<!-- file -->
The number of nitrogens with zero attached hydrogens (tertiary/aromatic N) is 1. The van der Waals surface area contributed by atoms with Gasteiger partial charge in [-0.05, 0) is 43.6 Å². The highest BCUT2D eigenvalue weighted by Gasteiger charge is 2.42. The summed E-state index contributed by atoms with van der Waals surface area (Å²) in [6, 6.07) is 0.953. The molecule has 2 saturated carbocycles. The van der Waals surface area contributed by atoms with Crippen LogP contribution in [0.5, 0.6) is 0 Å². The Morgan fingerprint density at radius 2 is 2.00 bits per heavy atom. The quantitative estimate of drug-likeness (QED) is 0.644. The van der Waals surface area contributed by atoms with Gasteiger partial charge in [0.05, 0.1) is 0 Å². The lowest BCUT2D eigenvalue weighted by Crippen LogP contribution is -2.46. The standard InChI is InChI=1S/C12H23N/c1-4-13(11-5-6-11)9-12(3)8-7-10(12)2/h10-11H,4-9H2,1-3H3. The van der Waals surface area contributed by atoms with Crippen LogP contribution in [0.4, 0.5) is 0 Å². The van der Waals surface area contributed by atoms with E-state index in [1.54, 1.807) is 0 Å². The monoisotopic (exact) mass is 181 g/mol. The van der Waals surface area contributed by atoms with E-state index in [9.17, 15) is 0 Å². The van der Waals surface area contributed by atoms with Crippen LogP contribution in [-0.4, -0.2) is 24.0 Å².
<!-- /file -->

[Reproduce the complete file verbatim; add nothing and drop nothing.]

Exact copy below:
The number of nitrogens with zero attached hydrogens (tertiary/aromatic N) is 1. The van der Waals surface area contributed by atoms with Gasteiger partial charge in [-0.05, 0) is 43.6 Å². The highest BCUT2D eigenvalue weighted by Gasteiger charge is 2.42. The summed E-state index contributed by atoms with van der Waals surface area (Å²) in [6, 6.07) is 0.953. The molecule has 2 saturated carbocycles. The van der Waals surface area contributed by atoms with Crippen LogP contribution in [0.5, 0.6) is 0 Å². The Morgan fingerprint density at radius 2 is 2.00 bits per heavy atom. The quantitative estimate of drug-likeness (QED) is 0.644. The van der Waals surface area contributed by atoms with Gasteiger partial charge in [0.05, 0.1) is 0 Å². The lowest BCUT2D eigenvalue weighted by Crippen LogP contribution is -2.46. The standard InChI is InChI=1S/C12H23N/c1-4-13(11-5-6-11)9-12(3)8-7-10(12)2/h10-11H,4-9H2,1-3H3. The van der Waals surface area contributed by atoms with Crippen LogP contribution in [0.4, 0.5) is 0 Å². The van der Waals surface area contributed by atoms with E-state index in [1.54, 1.807) is 0 Å². The monoisotopic (exact) mass is 181 g/mol. The van der Waals surface area contributed by atoms with E-state index in [9.17, 15) is 0 Å². The van der Waals surface area contributed by atoms with Crippen LogP contribution in [-0.4, -0.2) is 24.0 Å².